I have a mini-poodle mix named Gabriela. She came into our lives three years ago from a rescue shelter in town. We had recently lost our beloved dog Amanda, who we had loved for seventeen years, and I found myself missing the companionship of a pet. Gabriela had arrived at the shelter on the day I visited. She was a five-month old scrawny, dirty puppy, barely weighing four pounds. We had to wait for a week for the shelter to finish giving her a medical clearance before we could bring her home, but as she climbed into my then-eight-year old's arms at the time, we knew we'd found a keeper.
Gabi (as we came to call her very quickly) was a pretty sick little girl. She'd been a stray that had ended up in another town's animal shelter before being brought to the rescue shelter in our town. She had a broken tail, worms, kennel cough, and was extremely underweight. As we nursed her through the first few months, she and I developed a close bond. She came with me pretty much everywhere she could, including work once it was medically safe to bring her. I learned quickly that this puppy absolutely loved children and they loved her. Unlike my sweet Amanda, Gabi had energy to spare, and would sprint across the playground in giant leaps with groups of preschoolers following chase. When the kids caught up to her, she would roll on her back, tail wagging, as they petted her and fussed over her. She was a puppy that loved to play.
Bringing Gabi into the classroom is something that would probably be frowned upon by some educators as well as parents. I always made sure to check with parents before I brought her to ensure they were comfortable with their child being around Gabi. We took precautions to keep Gabi away from children who were uncomfortable with dogs and let those children approach her as they chose to. I got interesting feedback from parents who delightedly told me about how their children would regale them with stories of Gabi and what she did, both at school and at my home (I talked quite a bit about her!). I even had a parent tell me that she felt Gabi had helped her child get over a fear of dogs.
From an educator's standpoint, I think the most meaningful part of that experience was the ongoing humane education the children received. Learning how to care for a puppy, how to pet her and be gentle with her, were important lessons for them. They got to touch her broken tail (the bone had fused before we had gotten her) and to talk about how important it is for owners to take good care of their animals.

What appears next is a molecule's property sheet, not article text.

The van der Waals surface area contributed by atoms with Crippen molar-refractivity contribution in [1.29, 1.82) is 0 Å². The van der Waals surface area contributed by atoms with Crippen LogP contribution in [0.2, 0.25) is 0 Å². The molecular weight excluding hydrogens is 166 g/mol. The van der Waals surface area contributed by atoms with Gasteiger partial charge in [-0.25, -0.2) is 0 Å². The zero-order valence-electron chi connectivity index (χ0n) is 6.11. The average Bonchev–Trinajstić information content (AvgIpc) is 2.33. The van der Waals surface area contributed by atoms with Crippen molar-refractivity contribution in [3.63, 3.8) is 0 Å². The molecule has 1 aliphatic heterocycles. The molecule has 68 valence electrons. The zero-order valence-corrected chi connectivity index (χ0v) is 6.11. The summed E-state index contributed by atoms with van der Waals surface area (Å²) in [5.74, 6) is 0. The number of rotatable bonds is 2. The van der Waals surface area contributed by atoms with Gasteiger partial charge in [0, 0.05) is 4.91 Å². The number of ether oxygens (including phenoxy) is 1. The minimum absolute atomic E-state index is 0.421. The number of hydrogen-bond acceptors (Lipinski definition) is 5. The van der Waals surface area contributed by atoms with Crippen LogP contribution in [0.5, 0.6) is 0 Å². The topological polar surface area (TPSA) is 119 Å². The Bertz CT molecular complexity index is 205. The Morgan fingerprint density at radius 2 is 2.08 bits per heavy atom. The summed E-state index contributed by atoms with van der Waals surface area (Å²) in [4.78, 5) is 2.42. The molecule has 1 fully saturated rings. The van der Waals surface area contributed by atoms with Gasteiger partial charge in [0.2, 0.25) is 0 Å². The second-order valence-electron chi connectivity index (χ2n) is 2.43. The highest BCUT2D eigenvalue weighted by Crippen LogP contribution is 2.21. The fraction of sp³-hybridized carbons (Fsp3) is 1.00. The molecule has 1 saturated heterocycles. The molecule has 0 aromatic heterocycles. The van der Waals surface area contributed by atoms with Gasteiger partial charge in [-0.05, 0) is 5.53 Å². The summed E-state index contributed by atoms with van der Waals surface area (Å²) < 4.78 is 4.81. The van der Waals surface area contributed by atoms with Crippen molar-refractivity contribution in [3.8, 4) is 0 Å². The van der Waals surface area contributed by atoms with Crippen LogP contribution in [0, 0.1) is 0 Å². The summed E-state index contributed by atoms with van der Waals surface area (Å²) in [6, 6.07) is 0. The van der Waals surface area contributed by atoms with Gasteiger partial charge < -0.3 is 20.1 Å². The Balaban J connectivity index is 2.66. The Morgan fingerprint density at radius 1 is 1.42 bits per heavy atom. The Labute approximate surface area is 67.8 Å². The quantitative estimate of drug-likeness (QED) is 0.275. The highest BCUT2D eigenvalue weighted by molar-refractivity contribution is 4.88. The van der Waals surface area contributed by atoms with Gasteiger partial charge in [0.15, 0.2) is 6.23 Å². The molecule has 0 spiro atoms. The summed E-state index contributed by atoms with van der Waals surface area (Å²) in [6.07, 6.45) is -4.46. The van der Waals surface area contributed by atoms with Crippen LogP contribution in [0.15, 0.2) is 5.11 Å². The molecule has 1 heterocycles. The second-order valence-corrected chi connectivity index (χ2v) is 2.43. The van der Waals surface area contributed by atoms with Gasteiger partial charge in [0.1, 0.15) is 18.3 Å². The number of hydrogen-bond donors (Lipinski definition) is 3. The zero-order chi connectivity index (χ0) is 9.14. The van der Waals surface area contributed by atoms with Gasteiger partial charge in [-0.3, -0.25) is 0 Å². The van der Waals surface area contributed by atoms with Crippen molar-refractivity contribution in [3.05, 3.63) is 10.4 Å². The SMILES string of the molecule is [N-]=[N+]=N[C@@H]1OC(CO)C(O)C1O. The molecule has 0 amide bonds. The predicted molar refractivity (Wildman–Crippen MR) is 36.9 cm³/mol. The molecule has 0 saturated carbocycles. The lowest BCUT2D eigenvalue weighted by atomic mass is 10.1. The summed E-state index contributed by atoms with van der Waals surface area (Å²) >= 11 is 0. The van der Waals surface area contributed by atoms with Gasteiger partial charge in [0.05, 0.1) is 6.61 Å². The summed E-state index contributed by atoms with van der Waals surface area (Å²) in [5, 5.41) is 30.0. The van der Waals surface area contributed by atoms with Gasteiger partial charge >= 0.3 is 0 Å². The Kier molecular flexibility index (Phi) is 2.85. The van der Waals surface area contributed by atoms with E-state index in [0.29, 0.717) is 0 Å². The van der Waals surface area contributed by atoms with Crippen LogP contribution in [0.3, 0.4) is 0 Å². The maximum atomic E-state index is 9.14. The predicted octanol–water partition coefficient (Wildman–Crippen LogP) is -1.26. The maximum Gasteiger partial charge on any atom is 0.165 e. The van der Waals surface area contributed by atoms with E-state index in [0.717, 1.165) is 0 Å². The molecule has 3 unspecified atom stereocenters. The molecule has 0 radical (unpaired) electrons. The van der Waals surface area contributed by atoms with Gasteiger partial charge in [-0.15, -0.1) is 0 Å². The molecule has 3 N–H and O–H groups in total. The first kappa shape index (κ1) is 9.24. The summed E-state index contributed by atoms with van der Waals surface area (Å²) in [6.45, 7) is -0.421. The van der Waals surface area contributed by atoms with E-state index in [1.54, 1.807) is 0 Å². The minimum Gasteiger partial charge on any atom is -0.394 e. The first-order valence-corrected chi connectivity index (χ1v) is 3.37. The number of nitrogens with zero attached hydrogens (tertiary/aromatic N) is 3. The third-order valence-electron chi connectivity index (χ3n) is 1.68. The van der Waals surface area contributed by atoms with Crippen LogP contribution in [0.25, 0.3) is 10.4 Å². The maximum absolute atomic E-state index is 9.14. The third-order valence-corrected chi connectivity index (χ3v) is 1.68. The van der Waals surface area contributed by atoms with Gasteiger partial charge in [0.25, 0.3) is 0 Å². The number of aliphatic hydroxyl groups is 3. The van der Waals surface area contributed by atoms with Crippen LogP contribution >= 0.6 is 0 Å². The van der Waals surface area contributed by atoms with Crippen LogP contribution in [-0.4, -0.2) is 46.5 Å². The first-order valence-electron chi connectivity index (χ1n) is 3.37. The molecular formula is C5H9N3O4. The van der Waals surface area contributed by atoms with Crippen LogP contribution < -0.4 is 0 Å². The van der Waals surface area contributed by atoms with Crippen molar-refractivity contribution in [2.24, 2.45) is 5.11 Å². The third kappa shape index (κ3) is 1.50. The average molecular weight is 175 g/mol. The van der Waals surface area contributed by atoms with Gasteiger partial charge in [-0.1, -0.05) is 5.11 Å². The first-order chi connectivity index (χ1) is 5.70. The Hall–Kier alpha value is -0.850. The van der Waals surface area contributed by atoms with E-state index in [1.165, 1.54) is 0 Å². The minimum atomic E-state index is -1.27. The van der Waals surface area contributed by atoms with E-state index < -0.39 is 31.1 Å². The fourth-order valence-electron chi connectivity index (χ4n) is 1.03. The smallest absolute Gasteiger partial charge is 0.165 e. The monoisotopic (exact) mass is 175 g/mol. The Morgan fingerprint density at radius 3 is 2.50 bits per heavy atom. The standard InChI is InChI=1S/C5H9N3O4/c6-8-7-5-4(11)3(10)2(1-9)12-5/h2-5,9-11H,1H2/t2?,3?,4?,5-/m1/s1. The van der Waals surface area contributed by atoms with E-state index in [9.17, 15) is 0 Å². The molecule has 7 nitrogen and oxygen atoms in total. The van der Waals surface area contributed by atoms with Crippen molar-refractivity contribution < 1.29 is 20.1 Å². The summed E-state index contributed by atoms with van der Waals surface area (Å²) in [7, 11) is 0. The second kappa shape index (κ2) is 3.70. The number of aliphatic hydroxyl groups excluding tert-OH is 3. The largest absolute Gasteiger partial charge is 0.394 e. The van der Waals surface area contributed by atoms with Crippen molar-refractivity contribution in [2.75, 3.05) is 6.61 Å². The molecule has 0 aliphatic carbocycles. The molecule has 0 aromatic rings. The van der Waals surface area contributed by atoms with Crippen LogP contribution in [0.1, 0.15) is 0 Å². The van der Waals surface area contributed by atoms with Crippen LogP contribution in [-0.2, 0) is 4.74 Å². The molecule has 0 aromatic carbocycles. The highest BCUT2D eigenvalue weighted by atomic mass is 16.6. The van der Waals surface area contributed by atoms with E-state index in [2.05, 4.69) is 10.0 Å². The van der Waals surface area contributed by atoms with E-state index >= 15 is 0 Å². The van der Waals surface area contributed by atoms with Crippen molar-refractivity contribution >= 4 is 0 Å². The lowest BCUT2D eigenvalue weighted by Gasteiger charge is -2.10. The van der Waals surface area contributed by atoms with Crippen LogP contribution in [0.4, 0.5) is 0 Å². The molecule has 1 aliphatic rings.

Too many people--both teachers and parents--think the idea of pet ownership for children is a great one, that it can teach their children responsibility. Unfortunately, in too many situations children are not taught appropriate ways to interact and care for animals. Children's behavior is written off as being "developmentally appropriate" or even funny. Shaking an animal's cage, pulling it by its hair or tail, even squealing loudly near it isn't appropriate or funny--it's scary for the animal and dangerous for the child. These situations don't teach responsibility; if anything, they reinforce the idea that it's not important to consider the feelings and impact of your behavior on others.
Pet ownership can be a wonderful thing for families as well as classroom communities, but it's our jobs to teach kids how to care for animals and to always, ALWAYS monitor their interactions at young ages. The children in my class talked about how Gabi would feel if somebody pulled her tail or hit her, and agreed it would hurt, so we needed to use gentle hands. I'd like to say we never had a problem with anyone being too rough, but in a classroom of nearly twenty preschoolers, that's next to impossible. Instead, as those incidents occurred, we taught appropriate touches, guiding the child's hand more gently over Gabi, until all of the children were able to use gentle touches nearly all of the time.
I think if I wasn't a teacher I'd probably work for the humane society--I've always loved animals and have a soft spot in my heart, particularly for shelter animals. We owe our children and our animals the guidance and protection that ensures positive relationships for both.
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